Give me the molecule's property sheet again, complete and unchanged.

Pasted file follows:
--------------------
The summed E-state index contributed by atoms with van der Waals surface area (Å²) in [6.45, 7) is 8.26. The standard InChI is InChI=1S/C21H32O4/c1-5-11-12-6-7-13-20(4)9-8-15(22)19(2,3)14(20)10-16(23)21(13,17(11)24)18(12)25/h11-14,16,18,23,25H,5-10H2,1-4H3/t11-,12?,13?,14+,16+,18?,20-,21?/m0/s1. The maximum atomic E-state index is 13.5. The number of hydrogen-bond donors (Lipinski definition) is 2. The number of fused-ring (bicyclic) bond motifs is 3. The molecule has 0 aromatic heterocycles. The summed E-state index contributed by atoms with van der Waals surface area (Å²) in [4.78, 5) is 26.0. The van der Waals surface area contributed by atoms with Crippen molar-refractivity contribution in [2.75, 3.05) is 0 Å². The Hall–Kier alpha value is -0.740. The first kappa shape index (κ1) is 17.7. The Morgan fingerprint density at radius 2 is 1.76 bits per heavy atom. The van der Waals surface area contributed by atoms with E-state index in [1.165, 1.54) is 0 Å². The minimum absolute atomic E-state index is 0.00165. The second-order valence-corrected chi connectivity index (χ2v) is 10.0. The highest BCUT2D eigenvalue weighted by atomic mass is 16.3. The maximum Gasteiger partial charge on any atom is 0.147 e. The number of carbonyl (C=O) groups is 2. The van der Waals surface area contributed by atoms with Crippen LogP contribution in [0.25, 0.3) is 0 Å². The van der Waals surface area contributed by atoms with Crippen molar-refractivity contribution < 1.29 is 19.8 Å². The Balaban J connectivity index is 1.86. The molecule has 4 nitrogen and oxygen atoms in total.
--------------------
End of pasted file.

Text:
The summed E-state index contributed by atoms with van der Waals surface area (Å²) in [6.45, 7) is 8.26. The standard InChI is InChI=1S/C21H32O4/c1-5-11-12-6-7-13-20(4)9-8-15(22)19(2,3)14(20)10-16(23)21(13,17(11)24)18(12)25/h11-14,16,18,23,25H,5-10H2,1-4H3/t11-,12?,13?,14+,16+,18?,20-,21?/m0/s1. The maximum atomic E-state index is 13.5. The number of hydrogen-bond donors (Lipinski definition) is 2. The number of fused-ring (bicyclic) bond motifs is 3. The molecule has 0 aromatic heterocycles. The summed E-state index contributed by atoms with van der Waals surface area (Å²) in [4.78, 5) is 26.0. The van der Waals surface area contributed by atoms with Crippen molar-refractivity contribution in [2.75, 3.05) is 0 Å². The Hall–Kier alpha value is -0.740. The first kappa shape index (κ1) is 17.7. The Morgan fingerprint density at radius 2 is 1.76 bits per heavy atom. The van der Waals surface area contributed by atoms with E-state index in [1.165, 1.54) is 0 Å². The minimum absolute atomic E-state index is 0.00165. The second-order valence-corrected chi connectivity index (χ2v) is 10.0. The highest BCUT2D eigenvalue weighted by atomic mass is 16.3. The maximum Gasteiger partial charge on any atom is 0.147 e. The number of carbonyl (C=O) groups is 2. The van der Waals surface area contributed by atoms with Crippen LogP contribution in [0.25, 0.3) is 0 Å². The van der Waals surface area contributed by atoms with Crippen molar-refractivity contribution < 1.29 is 19.8 Å². The Balaban J connectivity index is 1.86. The molecule has 4 nitrogen and oxygen atoms in total.